We helped make engineers jobs easier and more engaging, ultimately helping reduce the time it took for collected data to be stored from 6 months to 1 day and massively improving data quality.
While at Play, we were approached by Thames Water to help improve the performance of their engineers, specifically around data collection. The current system they were using relied on giant Excel spreadsheets, was error prone and took 6 months for the data to be properly stored in their systems.
We began with a 2-week Sprint 0 (design Sprint) to: help us understand the problem; propose and iterate on potential solutions; and define/ estimate a potential pilot to prove our idea. The Sprint 0 allowed us to remain agile (not committing to any estimates before we knew what we’re building) and gave our client confidence, as they only had to commit to the initial 2-weeks of work.
Following the Sprint 0 we designed and developed an MVP version for iPads to be piloted with engineers. We helped to plan and run the pilot, including defining and measuring the KPIs that would be used to measure success.
During the whole process we worked closely with stakeholders and engineers that would be using the product. This was important to make sure that we built something that was appropriate for the Thames Water culture, and would be well received by the team.
We decided to focus on a gamified solution that helps to motivate engineers by creating a team-based game; where they win by improving their team’s performance. We shifted the perception by branding it “The Great Asset Hunt”, repositioning how the engineers thought about their work and making it fun. Working with Jez Fischer, we designed the UI based on the wireframes I created. We built a prototype using Marvel to test our initial designs with engineers.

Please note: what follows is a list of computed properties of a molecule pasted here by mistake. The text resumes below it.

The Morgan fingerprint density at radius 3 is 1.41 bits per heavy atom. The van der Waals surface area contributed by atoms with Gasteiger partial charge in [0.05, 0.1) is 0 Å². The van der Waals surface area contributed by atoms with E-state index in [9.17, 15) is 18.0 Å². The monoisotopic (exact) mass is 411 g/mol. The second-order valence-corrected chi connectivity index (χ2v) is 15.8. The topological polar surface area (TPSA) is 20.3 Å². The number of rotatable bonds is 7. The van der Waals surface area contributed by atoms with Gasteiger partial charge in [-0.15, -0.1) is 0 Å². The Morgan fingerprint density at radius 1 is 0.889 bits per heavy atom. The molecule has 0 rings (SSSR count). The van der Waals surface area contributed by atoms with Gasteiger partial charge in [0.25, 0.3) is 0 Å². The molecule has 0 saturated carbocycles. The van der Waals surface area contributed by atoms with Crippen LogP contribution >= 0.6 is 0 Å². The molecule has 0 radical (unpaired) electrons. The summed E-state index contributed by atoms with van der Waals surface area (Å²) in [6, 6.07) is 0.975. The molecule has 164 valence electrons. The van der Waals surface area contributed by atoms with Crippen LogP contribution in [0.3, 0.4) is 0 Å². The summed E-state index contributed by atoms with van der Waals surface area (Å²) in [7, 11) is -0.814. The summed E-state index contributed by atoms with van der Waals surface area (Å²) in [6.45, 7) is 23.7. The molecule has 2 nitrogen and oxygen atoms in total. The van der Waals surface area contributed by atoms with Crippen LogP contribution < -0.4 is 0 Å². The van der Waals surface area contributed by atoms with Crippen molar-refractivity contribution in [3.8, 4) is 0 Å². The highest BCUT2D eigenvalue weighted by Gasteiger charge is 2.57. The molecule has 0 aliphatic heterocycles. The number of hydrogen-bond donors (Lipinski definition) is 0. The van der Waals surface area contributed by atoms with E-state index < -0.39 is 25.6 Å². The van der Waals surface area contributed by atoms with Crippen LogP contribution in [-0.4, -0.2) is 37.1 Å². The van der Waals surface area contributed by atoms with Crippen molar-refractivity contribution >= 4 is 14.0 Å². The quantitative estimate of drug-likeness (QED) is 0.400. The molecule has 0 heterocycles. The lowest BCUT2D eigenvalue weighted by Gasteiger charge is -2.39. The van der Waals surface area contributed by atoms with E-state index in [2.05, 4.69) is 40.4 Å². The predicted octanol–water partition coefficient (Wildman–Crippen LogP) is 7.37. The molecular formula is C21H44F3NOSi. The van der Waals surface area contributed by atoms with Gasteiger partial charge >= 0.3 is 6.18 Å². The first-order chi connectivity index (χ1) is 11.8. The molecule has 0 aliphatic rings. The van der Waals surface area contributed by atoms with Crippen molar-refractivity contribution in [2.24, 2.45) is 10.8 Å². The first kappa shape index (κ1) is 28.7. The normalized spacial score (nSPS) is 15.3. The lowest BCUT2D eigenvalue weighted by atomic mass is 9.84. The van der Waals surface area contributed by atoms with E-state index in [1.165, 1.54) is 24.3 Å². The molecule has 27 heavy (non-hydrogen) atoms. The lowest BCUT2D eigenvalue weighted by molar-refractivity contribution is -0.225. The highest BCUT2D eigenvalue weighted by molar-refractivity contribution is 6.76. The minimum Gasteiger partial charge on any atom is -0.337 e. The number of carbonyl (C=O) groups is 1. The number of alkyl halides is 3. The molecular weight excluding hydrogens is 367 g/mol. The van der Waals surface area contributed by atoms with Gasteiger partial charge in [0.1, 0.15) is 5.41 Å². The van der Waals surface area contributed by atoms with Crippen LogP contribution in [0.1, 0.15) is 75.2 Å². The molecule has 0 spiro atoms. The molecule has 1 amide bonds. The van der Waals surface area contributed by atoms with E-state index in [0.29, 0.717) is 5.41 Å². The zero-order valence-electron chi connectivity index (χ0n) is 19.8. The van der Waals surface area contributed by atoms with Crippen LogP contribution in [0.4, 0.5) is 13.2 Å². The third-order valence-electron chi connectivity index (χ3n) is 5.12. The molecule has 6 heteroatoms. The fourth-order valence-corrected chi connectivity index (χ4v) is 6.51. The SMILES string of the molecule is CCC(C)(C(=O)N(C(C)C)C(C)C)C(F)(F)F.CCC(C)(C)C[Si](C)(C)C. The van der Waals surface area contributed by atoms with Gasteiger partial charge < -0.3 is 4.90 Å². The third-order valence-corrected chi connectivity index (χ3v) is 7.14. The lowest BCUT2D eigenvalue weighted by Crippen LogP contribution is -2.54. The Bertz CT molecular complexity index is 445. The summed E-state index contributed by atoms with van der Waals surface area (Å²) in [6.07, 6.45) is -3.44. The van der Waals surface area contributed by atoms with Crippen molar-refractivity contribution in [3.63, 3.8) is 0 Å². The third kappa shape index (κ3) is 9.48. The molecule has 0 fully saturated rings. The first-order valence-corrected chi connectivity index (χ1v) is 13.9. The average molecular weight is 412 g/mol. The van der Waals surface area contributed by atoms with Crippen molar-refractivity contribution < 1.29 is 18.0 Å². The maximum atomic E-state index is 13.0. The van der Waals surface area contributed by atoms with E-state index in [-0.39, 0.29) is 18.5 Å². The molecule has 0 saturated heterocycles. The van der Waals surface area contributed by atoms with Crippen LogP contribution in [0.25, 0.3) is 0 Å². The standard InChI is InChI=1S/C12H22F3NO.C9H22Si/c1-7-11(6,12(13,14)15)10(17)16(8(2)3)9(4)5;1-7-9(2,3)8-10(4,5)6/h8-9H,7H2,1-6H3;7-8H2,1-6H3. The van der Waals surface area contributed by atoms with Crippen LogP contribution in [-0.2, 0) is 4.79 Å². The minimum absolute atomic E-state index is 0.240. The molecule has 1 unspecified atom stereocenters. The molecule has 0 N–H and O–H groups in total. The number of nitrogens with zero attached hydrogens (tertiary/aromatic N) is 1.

Beyond just gamification features, we worked hard to ensure that The Great Asset Hunt didn’t look or feel like traditional ‘work’ applications that they were used to using. We also created a series of badges to add humour and reward the engineers for their long-term progress, my personal favourite was the ‘Taxidermy’ badge for finding dead animals on site! Engineers get immediate feedback on their performance with automated measures from the app and a manually entered quality score from managers. This creates a positive feedback loop to help engineers continually improve.
We started from scratch by reviewing all the data that was currently requested, and ensured that everything had a purpose - removing hundreds of questions before we even started designing! We simplified how data is collected focusing on multiple choice questions and automated completion where possible. We completely changed the Information Architecture to make it easy for engineers to move between sections quickly as we discovered the data wasn’t collected linearly.
While we wanted to reduce human error as much as possible, it was required that some free-text areas remained for the data required. To help keep data standards high we developed a manager portal that allowed managers to review data - highlighting the free-text fields first as they’re most likely to include errors.
After a successful Sprint 0 we built an MVP and ran a pilot for 3-months with a group of engineers to great success.